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Projects: Projects for Investigator
Reference Number EP/M000397/1
Title Seabed ploughing: modelling for infrastructure installation
Status Completed
Energy Categories Renewable Energy Sources(Ocean Energy) 30%;
Renewable Energy Sources(Wind Energy) 30%;
Fossil Fuels: Oil Gas and Coal(Oil and Gas, Other oil and gas) 30%;
Other Power and Storage Technologies(Electricity transmission and distribution) 10%;
Research Types Basic and strategic applied research 100%
Science and Technology Fields ENGINEERING AND TECHNOLOGY (General Engineering and Mineral & Mining Engineering) 75%;
ENVIRONMENTAL SCIENCES (Earth Systems and Environmental Sciences) 25%;
UKERC Cross Cutting Characterisation Not Cross-cutting 100%
Principal Investigator Professor C Augarde
No email address given
Durham University
Award Type Standard
Funding Source EPSRC
Start Date 30 November 2014
End Date 31 March 2018
Duration 40 months
Total Grant Value £290,009
Industrial Sectors Construction; Energy
Region North East
Programme NC : Engineering
Investigators Principal Investigator Professor C Augarde , Engineering, Durham University (99.999%)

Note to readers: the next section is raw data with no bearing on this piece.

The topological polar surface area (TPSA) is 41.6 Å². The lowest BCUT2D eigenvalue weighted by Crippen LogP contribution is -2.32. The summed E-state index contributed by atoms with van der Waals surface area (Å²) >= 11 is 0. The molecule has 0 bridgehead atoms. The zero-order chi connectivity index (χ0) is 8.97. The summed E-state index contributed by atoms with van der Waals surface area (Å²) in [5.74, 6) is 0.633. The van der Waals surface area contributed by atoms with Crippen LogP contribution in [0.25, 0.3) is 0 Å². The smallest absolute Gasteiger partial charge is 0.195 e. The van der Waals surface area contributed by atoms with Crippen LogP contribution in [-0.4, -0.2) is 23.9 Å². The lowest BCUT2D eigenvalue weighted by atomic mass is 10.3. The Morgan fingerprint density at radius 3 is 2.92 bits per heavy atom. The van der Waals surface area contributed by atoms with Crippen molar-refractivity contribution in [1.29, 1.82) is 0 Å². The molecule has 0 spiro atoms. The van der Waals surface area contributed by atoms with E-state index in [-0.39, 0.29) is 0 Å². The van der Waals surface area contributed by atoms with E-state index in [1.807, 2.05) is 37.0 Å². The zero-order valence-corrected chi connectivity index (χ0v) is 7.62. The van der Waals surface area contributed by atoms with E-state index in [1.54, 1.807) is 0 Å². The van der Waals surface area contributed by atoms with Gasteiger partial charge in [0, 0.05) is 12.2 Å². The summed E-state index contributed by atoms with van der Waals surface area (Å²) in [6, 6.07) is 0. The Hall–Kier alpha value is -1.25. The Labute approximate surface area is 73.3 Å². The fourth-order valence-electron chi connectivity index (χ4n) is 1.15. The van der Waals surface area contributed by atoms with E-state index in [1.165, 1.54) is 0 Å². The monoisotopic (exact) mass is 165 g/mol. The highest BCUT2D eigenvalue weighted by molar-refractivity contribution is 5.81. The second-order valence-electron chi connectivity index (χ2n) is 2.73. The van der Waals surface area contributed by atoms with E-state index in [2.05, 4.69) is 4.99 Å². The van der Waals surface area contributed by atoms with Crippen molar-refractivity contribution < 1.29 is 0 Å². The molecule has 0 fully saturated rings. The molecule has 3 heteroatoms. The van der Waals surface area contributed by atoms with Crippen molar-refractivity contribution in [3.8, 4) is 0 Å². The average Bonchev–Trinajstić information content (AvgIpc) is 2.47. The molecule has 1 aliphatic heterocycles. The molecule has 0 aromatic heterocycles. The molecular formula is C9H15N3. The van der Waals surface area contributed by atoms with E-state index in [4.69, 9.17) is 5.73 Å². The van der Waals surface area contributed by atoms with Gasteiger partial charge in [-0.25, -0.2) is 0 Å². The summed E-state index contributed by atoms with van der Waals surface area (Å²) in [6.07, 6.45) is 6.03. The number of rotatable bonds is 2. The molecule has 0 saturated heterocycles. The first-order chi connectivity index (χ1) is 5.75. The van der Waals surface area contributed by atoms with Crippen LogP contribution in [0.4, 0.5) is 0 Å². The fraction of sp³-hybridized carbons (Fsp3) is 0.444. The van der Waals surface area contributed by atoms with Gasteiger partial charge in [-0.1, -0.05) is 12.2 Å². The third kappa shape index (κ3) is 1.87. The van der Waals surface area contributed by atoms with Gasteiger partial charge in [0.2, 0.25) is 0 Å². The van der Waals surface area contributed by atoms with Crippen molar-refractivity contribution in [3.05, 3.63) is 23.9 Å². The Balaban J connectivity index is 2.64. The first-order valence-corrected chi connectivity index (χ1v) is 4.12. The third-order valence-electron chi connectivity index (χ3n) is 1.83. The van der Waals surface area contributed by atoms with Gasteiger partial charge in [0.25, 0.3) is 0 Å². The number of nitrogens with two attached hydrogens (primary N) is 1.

Other Investigator Dr W M Coombs , Engineering, Durham University (0.001%)
  Industrial Collaborator Project Contact , Soil Machine Dynamics Ltd (0.000%)
Project Contact , Lloyd's Register EMEA (0.000%)
Project Contact , Cathie Associates Inc, USA (0.000%)
Project Contact , Saipem S.p.A., Italy (0.000%)
Web Site
Abstract Soil ploughing, an activity carried out by man for thousands of years for agriculture, is now used at a much larger scale on the seabed to connect offshore energy production and generation devices to the supply network. In the next 50 years many more of these offshore devices (wind, wave, current and oil & gas) will be installed, meaning that considerably more seabed ploughing will be undertaken. However, we do not possess the same level of understanding of the mechanical and hydraulic processes associated with soil ploughing as we have developed for other soil-structure interaction problems. This means that ploughing schemes and equipment have to be designed on the basis of semi-empirical and conservative approaches, leading to financial uncertainty. In this project, new computational methods will be applied to the simulation of seabed ploughing to provide better estimates of key parameters such as the towing force and speed of ploughing in a given seabed deposit along with insights into plough stability. Given the likely ploughing activity in the next 20-50 years in UK waters and elsewhere, we expect that this new predictive approach will result in major savings for industry

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Added to Database 19/01/15